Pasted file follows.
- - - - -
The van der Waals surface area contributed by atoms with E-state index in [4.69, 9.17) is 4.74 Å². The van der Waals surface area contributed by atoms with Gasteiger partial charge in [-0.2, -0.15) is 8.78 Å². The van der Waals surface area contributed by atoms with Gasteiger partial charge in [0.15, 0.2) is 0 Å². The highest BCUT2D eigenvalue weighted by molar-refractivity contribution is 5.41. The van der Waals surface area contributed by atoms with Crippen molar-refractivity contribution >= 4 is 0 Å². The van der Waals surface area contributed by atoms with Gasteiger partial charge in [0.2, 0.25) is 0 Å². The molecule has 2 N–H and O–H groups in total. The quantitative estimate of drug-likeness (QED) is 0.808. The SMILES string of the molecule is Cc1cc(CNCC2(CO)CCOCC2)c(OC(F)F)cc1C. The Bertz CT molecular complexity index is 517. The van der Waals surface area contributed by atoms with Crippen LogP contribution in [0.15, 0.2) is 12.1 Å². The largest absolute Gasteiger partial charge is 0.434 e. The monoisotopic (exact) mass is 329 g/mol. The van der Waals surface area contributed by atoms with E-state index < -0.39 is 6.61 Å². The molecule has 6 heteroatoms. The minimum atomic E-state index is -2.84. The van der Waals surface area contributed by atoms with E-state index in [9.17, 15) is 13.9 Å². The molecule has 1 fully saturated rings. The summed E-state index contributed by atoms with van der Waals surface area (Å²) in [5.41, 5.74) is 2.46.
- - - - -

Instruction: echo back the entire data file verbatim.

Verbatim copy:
The van der Waals surface area contributed by atoms with E-state index in [4.69, 9.17) is 4.74 Å². The van der Waals surface area contributed by atoms with Gasteiger partial charge in [-0.2, -0.15) is 8.78 Å². The van der Waals surface area contributed by atoms with Gasteiger partial charge in [0.15, 0.2) is 0 Å². The highest BCUT2D eigenvalue weighted by molar-refractivity contribution is 5.41. The van der Waals surface area contributed by atoms with Crippen molar-refractivity contribution >= 4 is 0 Å². The van der Waals surface area contributed by atoms with Gasteiger partial charge in [0.2, 0.25) is 0 Å². The molecule has 2 N–H and O–H groups in total. The quantitative estimate of drug-likeness (QED) is 0.808. The SMILES string of the molecule is Cc1cc(CNCC2(CO)CCOCC2)c(OC(F)F)cc1C. The Bertz CT molecular complexity index is 517. The van der Waals surface area contributed by atoms with Crippen LogP contribution in [0.15, 0.2) is 12.1 Å². The largest absolute Gasteiger partial charge is 0.434 e. The monoisotopic (exact) mass is 329 g/mol. The van der Waals surface area contributed by atoms with E-state index < -0.39 is 6.61 Å². The molecule has 6 heteroatoms. The minimum atomic E-state index is -2.84. The van der Waals surface area contributed by atoms with E-state index in [9.17, 15) is 13.9 Å². The molecule has 1 fully saturated rings. The summed E-state index contributed by atoms with van der Waals surface area (Å²) in [5.41, 5.74) is 2.46.